This is a guest post on Marriage Gems Life Gems by Lori Lowe. She guested it from another blogger. I search the web for quality content in addition to writing my own content. Enjoy and have more and better sex. It feels good and makes you more in tune with your partner.
Blessings on you and yours
Thanks to Julie Sibert for today’s fabulous Guest Post:
My husband and I learned early in our relationship two vital pieces of information – he doesn’t like to be hungry and I don’t like to be cold.
Armed with these tidbits of wisdom, we have dodged more discord than I can recount. I would never initiate a lengthy conversation 45 minutes before dinner, when insanity from low blood sugar has settled into my husband’s brain. Likewise, my beloved knows full well that if we were ever to buy a new car, I would look at no other option beyond the seat warmer. Literally, this is what the salesperson’s voice would sound like to me: “Blah, blah, blah. Seat warmer. Blah, blah, blah.”
Obviously, it wasn’t too hard for us to weave this information into our marital fabric. But not all pertinent information comes so easy, does it? Like how to have great sex.
When we were first married, we were pretty clueless as to how to sexually satisfy each other (naked and in love, mind you, but clueless nonetheless). It’s not that we didn’t know what sex was. We both had had sex before we met each other. We just had never had sex with each other until our wedding night.
We weren’t naïve about this lack of knowledge. On our wedding night, we closed the door of our hotel room well aware that we were about to embark on some awkwardness. Not all couples, though, have such an “eyes wide open” approach.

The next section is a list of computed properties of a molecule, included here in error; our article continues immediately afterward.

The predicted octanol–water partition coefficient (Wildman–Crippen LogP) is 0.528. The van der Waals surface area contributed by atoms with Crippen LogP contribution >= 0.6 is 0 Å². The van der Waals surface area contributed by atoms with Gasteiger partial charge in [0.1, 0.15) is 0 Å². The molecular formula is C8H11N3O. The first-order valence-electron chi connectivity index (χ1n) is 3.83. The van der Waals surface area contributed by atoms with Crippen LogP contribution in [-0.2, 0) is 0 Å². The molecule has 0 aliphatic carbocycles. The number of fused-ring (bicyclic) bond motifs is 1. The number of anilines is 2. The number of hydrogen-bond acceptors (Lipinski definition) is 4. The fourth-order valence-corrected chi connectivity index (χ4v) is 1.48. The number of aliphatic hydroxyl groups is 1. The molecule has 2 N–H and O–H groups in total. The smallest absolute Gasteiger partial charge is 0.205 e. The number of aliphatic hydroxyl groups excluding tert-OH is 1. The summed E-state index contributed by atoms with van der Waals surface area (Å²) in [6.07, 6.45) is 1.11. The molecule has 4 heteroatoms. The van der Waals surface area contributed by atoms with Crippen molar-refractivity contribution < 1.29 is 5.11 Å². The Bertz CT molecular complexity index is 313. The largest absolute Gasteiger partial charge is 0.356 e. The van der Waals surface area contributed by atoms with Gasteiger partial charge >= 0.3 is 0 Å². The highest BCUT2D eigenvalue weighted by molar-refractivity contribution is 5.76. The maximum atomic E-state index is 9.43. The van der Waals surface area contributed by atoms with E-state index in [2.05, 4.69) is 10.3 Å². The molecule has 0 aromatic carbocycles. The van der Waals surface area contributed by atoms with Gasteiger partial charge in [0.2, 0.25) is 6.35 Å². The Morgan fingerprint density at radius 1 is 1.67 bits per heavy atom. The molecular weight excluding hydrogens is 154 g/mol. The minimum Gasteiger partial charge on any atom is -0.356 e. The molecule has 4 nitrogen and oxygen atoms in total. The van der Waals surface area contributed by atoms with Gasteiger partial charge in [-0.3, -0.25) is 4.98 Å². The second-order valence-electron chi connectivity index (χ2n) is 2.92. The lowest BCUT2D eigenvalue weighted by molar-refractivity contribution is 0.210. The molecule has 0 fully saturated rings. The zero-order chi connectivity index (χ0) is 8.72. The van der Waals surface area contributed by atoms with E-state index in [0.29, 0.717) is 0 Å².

I am convinced that one of the most perpetuated fallacies ever to befall married couples is that amazing sexual intimacy is natural – that it won’t take effort, time, communication, and lots of trial and error (with a fair amount of humor as well).
So many couples journey years (and even decades) of married life never really experiencing great sex. Some of you reading this right now are well acquainted with that scenario. It drapes across your marriage bed with heaviness. For you, sexual intimacy has been boring at best, and mere obligation at worse. Maybe it’s even caused overwhelming tension in your marriage.
By “great” sex, I’m not just talking about orgasm, fun and passion. All very nice elements, I might add. I’m referring instead to really knowing each other sexually – knowing how to turn each other on and experience mysterious oneness. It’s about more than intercourse. It is instead about the little nuances, touches, techniques, intentions and words that add up to sacred sexual knowledge about each other.
Do you genuinely know what it takes to bring your spouse to the edge of intense pleasure, and then lovingly and powerfully push them right over that edge into unabashed ecstasy? Do you know how to allow your spouse the privilege of doing this to you? Both are essential sides to the same coin.